Southern lights seen on subantarctic flight

Taichi Nakamura’s photograph of aurora australis. Photo: Taichi Nakamura.
Taichi Nakamura’s photograph of aurora australis. Photo: Taichi Nakamura.
The moon is visible with an aurora at 60deg south of the equator. Photo: Ian Griffin.
The moon is visible with an aurora at 60deg south of the equator. Photo: Ian Griffin.
Frith Walker celebrates her birthday, quietly, with Air New Zealand crew (from left) Donna...
Frith Walker celebrates her birthday, quietly, with Air New Zealand crew (from left) Donna Williams, Captain Simon Pearson and Sophie Butt.
Brad Phipps, of Natural History New Zealand, with his high-tech camera gear showing the aurora...
Brad Phipps, of Natural History New Zealand, with his high-tech camera gear showing the aurora australis. Photos: John Lewis.
Rene Burton, of Auckland, with his 1920s Graflex Press Camera, which he used to photograph the...
Rene Burton, of Auckland, with his 1920s Graflex Press Camera, which he used to photograph the aurora australis.
Harriet (14, left) and Elliot (18, right) Cottle, of Dunedin, on board flight NZ1980, bound for...
Harriet (14, left) and Elliot (18, right) Cottle, of Dunedin, on board flight NZ1980, bound for the aurora australis.
Adriaan Prinsloo and Rosalyn Charlton, of South Africa.
Adriaan Prinsloo and Rosalyn Charlton, of South Africa.

As the clock struck midnight, Frith Walker quietly sang happy 60th birthday to herself.

She was in the back row of the Boeing 767, which took about 150 lucky people to within an iceberg of the Antarctic, to see the aurora australis on Thursday night and yesterday morning.

Graphic: ODT
Graphic: ODT

Seeing the spectacular light show was the greatest birthday present she had ever received, she said.

But perhaps one of the things that made the milestone even more memorable, was that the plane crossed the International Date Line soon after midnight, and the Papamoa Beach resident became 59 again, which pleased her no end.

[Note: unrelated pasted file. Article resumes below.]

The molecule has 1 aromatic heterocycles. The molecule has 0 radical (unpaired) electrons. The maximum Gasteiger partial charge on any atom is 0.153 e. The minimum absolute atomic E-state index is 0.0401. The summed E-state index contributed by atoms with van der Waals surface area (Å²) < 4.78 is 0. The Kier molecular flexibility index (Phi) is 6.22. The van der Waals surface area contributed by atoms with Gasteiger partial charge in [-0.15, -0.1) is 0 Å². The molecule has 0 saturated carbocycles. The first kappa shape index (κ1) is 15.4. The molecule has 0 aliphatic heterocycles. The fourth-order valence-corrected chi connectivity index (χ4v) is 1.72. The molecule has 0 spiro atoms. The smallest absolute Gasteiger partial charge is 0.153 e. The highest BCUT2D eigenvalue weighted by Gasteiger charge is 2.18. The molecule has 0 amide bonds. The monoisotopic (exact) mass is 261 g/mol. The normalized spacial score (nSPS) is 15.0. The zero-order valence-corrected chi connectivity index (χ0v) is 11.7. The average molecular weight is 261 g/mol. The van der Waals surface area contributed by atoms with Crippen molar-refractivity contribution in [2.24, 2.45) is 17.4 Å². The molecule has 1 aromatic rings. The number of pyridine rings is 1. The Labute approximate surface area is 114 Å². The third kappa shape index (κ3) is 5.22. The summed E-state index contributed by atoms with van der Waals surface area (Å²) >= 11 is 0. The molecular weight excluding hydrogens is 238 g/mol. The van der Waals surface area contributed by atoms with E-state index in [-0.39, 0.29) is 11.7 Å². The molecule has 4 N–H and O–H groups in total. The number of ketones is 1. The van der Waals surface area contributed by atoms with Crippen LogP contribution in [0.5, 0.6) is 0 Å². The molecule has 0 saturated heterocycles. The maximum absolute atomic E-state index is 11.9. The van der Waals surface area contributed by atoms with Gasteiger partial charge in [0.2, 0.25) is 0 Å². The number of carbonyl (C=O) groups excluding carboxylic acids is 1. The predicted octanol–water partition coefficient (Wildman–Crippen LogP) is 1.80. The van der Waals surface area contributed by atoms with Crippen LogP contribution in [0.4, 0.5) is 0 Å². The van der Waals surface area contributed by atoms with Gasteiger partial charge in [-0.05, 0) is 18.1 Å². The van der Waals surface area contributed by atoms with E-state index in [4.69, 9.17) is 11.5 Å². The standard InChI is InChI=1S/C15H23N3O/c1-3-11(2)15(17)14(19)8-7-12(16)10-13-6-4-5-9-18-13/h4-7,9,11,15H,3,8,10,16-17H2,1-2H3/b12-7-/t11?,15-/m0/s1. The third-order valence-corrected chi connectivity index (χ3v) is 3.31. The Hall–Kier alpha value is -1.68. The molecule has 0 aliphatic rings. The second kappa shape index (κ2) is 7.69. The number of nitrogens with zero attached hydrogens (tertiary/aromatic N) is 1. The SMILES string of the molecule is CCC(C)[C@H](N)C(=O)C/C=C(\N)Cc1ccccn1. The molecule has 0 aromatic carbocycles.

"It gave me a chance to get used to turning 60 again. It’s not often you get to turn 60 more than once in your lifetime.

"I sang happy birthday at midnight, and then I had to sing it again when we crossed back over the date line. It was fun. This is the best birthday present ever," she said.

The flight was the initiative of Otago Museum director and former Nasa Space Telescope Science Institute public outreach head Ian Griffin, and was the first of its kind in the southern hemisphere.

It was only about an hour into the flight when the first excited call came.

"We’ve got pickets — pickets everybody — on the right side of the plane."

Pickets are just one of several shapes auroras can take, and look a little like a picket fence in the sky.

There were also great views of curtain auroras and some arcs during the flight.

After the first call, all 150 on board started rubber-necking out the windows.

And from then on, there were coos of glee for several hours.

For most, it was their first, up-close-and-personal look at the aurora australis.

Both young and old were kept spell-bound by the views.

Brother and sister Elliot (18) and Harriet (14) Cottle, of Dunedin, said it was a fantastic experience.

"Not many people in the world get to see this — it’s a once-in-a-lifetime opportunity. I think if something like this pops up, you should definitely go," Harriet said.

The siblings said their mother bought tickets for them after hearing about the flight.

"Mum saw it and she was completely keen on it," Elliot said.

"She really likes us to experience new things and see as much of the world as we can, while we’re still young."

News of the flight spread around the world, and attracted passengers from as far as South Africa.

Adriaan Prinsloo and wife Rosalyn Charlton said seeing an aurora had been on their bucket list for years, but to date, they had not had any luck seeing one.

"Every time we’ve tried, we haven’t managed to see one," Ms Charlton said.

"We were in Tasmania a couple of months ago, trying to see it, and Queenstown before that. But it always seems to be raining or it’s cloudy.

"This is a dream come true for us. The next stop for us will be the Northern Lights."

While some were happy just to gaze out their windows, others brought high-tech camera gear to capture the moment.

In an age where most photographers opt for the latest gear, which will capture images almost automatically, Rene Burton, of Auckland, said he needed more of a challenge.

So he decided to attempt to photograph the aurora australis with a 1950s Graflex Press Camera.

Why? Because the Graflex would take photos with much more detail, he said.

"You couldn’t match this resolution with a digital camera."

How did his photos turn out?

"You’ll have to wait until I develop the plates. I’ve got my fingers crossed."

Dr Griffin said he was delighted with the flight.

"We’ve seen the aurora, we’ve been into the auroral zone, and we’ve got some lovely pictures. Talking to the people on board, I think it’s been a complete success."

john.lewis@odt.co.nz

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